The renowned sports columnist for the Los Angeles Times recalls his many years as a reporter and shares anecdotes about such luminaries as Muhammad Ali, Al Davis, Magic Johnson, Ben Hogan, Pete Rose, and others. 20,000 first printing.
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Not many sportswriters are interesting enough to sustain the first sentence of a memoir let alone a full-blown autobiography, but, then, there's only one Jim Murray. The Pulitzer Prize-winning columnist of the Los Angeles Times is an ace in a pack of deuces, a 240-yard three-wood to the heart of a postage-stamp green, a Koufax curve, a Unitas pass, an Ali shuffle, a Secretariat by 31 lengths, and a Jordan jumper at the buzzer from the top of the key. His sense of humor, exhaustive reportage, clear biases, and gorgeous prose revolutionized the very notion of the sports column; his decency and outrage--and the way he's squeezed them both into print for five decades--made him a true avatar of the press box. Yet, his life neither begins nor ends with sports, nor is it without the kinds of trials that would have easily paralyzed a lesser soul. If he writes thrillingly of his experiences on the fields of play, and insightfully about the Hollywood he played around in before being drafted by Sports Illustrated in the '50s, Murray also writes with great compassion and candor about his wife's losing battle with cancer and his own heroic toe-to-toe with blindness.
In the end, Murray wonders, "What would our lives be without our Galloping Ghosts, Manassa Maulers, Brown Bombers, Dizzies and Daffies, Rockies and Fearsome Foursomes, and Steel Curtains. They are part and parcel of the fabric of America." For several generations of fans, so is Jim Murray. This engaging memoir covers the bases of explaining why. --Jeff SilvermanFrom Kirkus Reviews:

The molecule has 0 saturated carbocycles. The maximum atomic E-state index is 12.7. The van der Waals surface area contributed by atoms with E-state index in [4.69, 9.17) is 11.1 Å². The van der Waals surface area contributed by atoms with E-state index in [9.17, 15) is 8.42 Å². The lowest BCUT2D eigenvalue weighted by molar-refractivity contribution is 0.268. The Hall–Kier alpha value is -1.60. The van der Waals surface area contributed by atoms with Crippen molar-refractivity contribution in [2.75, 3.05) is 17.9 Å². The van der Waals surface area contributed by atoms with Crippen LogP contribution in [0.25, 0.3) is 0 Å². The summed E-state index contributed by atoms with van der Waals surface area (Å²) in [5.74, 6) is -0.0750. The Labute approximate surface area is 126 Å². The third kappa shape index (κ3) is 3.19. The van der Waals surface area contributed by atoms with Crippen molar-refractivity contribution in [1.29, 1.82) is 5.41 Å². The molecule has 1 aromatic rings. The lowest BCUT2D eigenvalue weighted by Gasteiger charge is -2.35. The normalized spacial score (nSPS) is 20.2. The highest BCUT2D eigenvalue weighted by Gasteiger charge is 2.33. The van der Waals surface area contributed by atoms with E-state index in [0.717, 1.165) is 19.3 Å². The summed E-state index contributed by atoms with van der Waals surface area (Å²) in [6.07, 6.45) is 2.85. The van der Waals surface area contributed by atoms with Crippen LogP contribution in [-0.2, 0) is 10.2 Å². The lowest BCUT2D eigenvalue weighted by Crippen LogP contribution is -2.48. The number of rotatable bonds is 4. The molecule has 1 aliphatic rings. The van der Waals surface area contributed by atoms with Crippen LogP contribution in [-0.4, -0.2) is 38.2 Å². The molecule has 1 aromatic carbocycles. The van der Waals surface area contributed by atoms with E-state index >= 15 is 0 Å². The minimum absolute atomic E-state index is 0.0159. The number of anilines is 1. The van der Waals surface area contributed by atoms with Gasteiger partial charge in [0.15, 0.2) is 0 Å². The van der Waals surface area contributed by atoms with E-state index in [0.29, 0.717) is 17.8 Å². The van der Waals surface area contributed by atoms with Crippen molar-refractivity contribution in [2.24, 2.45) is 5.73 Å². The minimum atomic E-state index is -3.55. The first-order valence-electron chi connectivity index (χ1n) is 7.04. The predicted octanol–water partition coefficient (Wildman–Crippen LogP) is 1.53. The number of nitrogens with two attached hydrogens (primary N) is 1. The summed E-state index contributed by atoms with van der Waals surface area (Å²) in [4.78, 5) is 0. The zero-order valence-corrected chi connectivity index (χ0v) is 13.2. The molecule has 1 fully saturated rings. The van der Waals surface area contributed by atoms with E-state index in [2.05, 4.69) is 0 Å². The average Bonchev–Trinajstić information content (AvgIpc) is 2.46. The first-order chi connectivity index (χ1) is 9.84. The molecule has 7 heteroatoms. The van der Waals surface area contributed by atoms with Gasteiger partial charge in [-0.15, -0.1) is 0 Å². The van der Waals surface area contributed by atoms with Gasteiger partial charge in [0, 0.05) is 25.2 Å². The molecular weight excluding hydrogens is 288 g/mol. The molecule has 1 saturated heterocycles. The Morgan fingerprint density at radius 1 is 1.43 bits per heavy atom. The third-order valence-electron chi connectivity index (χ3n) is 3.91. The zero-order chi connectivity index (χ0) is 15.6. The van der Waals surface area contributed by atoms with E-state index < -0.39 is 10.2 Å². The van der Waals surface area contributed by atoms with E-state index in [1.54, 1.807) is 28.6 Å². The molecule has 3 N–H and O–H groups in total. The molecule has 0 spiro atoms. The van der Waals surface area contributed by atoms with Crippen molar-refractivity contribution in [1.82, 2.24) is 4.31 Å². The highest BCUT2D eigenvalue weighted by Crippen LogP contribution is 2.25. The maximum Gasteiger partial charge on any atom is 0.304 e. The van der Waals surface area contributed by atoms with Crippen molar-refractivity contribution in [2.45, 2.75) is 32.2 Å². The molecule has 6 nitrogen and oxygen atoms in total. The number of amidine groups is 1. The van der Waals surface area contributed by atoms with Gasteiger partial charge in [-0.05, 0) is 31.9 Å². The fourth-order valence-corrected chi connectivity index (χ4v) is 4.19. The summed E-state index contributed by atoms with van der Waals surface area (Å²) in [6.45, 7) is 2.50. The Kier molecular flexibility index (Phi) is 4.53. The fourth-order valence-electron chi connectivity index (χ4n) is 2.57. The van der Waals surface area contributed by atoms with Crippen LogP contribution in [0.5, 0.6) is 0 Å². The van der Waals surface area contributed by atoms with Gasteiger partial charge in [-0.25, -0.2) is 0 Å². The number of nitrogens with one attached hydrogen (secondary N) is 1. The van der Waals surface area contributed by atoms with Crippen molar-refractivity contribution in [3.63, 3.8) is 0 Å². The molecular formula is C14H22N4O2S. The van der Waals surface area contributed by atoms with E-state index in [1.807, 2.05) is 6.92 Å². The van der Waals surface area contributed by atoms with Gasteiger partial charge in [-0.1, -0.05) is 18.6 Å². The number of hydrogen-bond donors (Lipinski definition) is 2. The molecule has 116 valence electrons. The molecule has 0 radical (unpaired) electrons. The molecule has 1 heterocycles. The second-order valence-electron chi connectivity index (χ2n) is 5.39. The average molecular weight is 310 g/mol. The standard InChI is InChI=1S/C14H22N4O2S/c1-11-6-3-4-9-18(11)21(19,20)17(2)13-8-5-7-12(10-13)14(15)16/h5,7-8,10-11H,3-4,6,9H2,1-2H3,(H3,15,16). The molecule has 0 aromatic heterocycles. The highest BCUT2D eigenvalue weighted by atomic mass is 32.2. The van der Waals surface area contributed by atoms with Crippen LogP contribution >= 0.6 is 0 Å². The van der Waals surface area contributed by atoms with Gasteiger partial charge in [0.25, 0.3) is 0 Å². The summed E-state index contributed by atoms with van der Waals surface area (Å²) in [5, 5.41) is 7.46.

Selective reminiscences from a Pulitzer-winning sports columnist that, though several bricks shy of an autobiographical load, offer a host of pleasures for fans of big-time athletics and celebrities--and of fine writing. A child of the Depression, the seventysomething Murray was raised in Hartford, where a raffish crew of black-sheep uncles attended to his extracurricular education. Fast forwarding by a couple of decades, the author recalls a 1950's stint as Time's Hollywood correspondent, covering the oddly grouped likes of Humphrey Bogart, Billy Graham, Marilyn Monroe, Richard Nixon (on the eve of his ``Checkers'' speech), and John Wayne. Eventually recruited as a founding editor of Sports Illustrated, Murray spent many years as a roving reporter for this weekly before moving on to The Los Angeles Times, where his syndicated column has gained him a national readership. While generally reserved about his private affairs, the author includes enough asides to suggest that life has not been all that easy for the Murray clan. Among other trials, he lost his wife to cancer (months short of their 39th anniversary) and a son to drugs; since the early 1970's, moreover, the author has labored under the gun of detached retinas that threaten to take his eyesight. But for the most part, Murray's anecdotal narrative features short takes on the notable personalities whose paths he's crossed during his long and interesting career--from Muhammad Ali and Wilt Chamberlain through Jack Kent Cooke, Al Davis, Ben Hogan, Magic Johnson, Don King, and Pete Rose. For seasoning, the author throws in acerbic critiques of the cities he's visited; dismayed reflections on what TV has done to, as well as for, sport; and commentary on how, so far as race is concerned, sport reflects the society of which it's a part. An engaging potpourri from a perceptive observer. -- Copyright ©1993, Kirkus Associates, LP. All rights reserved.
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